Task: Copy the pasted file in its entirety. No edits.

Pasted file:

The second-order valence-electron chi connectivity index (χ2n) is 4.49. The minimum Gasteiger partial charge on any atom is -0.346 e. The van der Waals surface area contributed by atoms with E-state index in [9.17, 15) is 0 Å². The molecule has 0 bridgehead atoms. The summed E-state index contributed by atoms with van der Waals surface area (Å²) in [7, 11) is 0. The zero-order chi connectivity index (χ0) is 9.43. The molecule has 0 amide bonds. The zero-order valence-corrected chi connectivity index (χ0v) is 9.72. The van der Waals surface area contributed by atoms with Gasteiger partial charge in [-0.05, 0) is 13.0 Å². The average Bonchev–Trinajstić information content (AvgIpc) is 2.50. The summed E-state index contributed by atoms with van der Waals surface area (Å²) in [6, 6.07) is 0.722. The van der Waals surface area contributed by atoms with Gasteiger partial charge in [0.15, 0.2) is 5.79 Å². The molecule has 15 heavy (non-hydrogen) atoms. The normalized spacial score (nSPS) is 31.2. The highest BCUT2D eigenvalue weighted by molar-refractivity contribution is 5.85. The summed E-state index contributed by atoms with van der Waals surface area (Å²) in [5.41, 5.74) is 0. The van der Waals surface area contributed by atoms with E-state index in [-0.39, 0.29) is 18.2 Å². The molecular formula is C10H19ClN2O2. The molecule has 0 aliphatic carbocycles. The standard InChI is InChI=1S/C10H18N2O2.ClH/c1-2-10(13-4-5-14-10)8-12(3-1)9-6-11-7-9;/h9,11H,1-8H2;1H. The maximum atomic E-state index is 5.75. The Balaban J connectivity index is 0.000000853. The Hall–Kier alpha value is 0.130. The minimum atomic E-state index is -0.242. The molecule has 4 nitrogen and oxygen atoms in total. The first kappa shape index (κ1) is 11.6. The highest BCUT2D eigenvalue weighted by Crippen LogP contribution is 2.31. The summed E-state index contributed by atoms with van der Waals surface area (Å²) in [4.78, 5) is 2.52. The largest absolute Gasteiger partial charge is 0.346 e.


The second-order valence-electron chi connectivity index (χ2n) is 4.49. The minimum Gasteiger partial charge on any atom is -0.346 e. The van der Waals surface area contributed by atoms with E-state index in [9.17, 15) is 0 Å². The molecule has 0 bridgehead atoms. The summed E-state index contributed by atoms with van der Waals surface area (Å²) in [7, 11) is 0. The zero-order chi connectivity index (χ0) is 9.43. The molecule has 0 amide bonds. The zero-order valence-corrected chi connectivity index (χ0v) is 9.72. The van der Waals surface area contributed by atoms with Gasteiger partial charge in [-0.05, 0) is 13.0 Å². The average Bonchev–Trinajstić information content (AvgIpc) is 2.50. The summed E-state index contributed by atoms with van der Waals surface area (Å²) in [6, 6.07) is 0.722. The van der Waals surface area contributed by atoms with Gasteiger partial charge in [0.15, 0.2) is 5.79 Å². The molecule has 15 heavy (non-hydrogen) atoms. The normalized spacial score (nSPS) is 31.2. The highest BCUT2D eigenvalue weighted by molar-refractivity contribution is 5.85. The summed E-state index contributed by atoms with van der Waals surface area (Å²) in [5.41, 5.74) is 0. The van der Waals surface area contributed by atoms with E-state index in [-0.39, 0.29) is 18.2 Å². The molecular formula is C10H19ClN2O2. The molecule has 0 aliphatic carbocycles. The standard InChI is InChI=1S/C10H18N2O2.ClH/c1-2-10(13-4-5-14-10)8-12(3-1)9-6-11-7-9;/h9,11H,1-8H2;1H. The maximum atomic E-state index is 5.75. The Balaban J connectivity index is 0.000000853. The Hall–Kier alpha value is 0.130. The minimum atomic E-state index is -0.242. The molecule has 4 nitrogen and oxygen atoms in total. The first kappa shape index (κ1) is 11.6. The highest BCUT2D eigenvalue weighted by Crippen LogP contribution is 2.31. The summed E-state index contributed by atoms with van der Waals surface area (Å²) in [4.78, 5) is 2.52. The largest absolute Gasteiger partial charge is 0.346 e.